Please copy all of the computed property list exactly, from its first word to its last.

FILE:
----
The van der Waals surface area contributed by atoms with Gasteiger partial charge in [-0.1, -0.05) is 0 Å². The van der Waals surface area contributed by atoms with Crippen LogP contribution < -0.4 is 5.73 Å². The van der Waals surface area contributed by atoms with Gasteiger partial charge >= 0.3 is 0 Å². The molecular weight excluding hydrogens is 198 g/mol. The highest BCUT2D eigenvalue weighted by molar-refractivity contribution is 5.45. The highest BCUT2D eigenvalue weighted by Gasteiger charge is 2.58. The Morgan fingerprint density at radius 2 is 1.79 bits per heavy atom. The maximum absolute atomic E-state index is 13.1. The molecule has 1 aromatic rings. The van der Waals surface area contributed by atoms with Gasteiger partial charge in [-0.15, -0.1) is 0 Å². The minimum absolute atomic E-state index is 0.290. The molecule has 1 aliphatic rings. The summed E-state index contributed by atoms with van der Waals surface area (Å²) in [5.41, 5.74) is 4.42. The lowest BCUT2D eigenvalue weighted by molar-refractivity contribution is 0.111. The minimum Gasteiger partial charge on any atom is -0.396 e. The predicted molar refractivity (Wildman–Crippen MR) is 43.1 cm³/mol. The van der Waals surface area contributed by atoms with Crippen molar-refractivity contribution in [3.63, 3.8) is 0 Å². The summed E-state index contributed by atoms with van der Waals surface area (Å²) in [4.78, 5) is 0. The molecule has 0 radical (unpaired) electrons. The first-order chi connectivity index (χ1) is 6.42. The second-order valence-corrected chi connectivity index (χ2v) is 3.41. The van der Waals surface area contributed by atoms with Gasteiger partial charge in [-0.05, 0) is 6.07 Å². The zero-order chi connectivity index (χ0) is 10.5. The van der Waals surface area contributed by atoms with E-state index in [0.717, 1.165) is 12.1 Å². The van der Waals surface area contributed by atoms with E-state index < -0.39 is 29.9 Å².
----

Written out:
The van der Waals surface area contributed by atoms with Gasteiger partial charge in [-0.1, -0.05) is 0 Å². The van der Waals surface area contributed by atoms with Crippen LogP contribution < -0.4 is 5.73 Å². The van der Waals surface area contributed by atoms with Gasteiger partial charge >= 0.3 is 0 Å². The molecular weight excluding hydrogens is 198 g/mol. The highest BCUT2D eigenvalue weighted by molar-refractivity contribution is 5.45. The highest BCUT2D eigenvalue weighted by Gasteiger charge is 2.58. The Morgan fingerprint density at radius 2 is 1.79 bits per heavy atom. The maximum absolute atomic E-state index is 13.1. The molecule has 1 aromatic rings. The van der Waals surface area contributed by atoms with Gasteiger partial charge in [-0.15, -0.1) is 0 Å². The minimum absolute atomic E-state index is 0.290. The molecule has 1 aliphatic rings. The summed E-state index contributed by atoms with van der Waals surface area (Å²) in [5.41, 5.74) is 4.42. The lowest BCUT2D eigenvalue weighted by molar-refractivity contribution is 0.111. The minimum Gasteiger partial charge on any atom is -0.396 e. The predicted molar refractivity (Wildman–Crippen MR) is 43.1 cm³/mol. The van der Waals surface area contributed by atoms with Crippen molar-refractivity contribution in [3.63, 3.8) is 0 Å². The summed E-state index contributed by atoms with van der Waals surface area (Å²) in [4.78, 5) is 0. The molecule has 0 radical (unpaired) electrons. The first-order chi connectivity index (χ1) is 6.42. The second-order valence-corrected chi connectivity index (χ2v) is 3.41. The van der Waals surface area contributed by atoms with Gasteiger partial charge in [-0.05, 0) is 6.07 Å². The zero-order chi connectivity index (χ0) is 10.5. The van der Waals surface area contributed by atoms with E-state index in [0.717, 1.165) is 12.1 Å². The van der Waals surface area contributed by atoms with E-state index < -0.39 is 29.9 Å².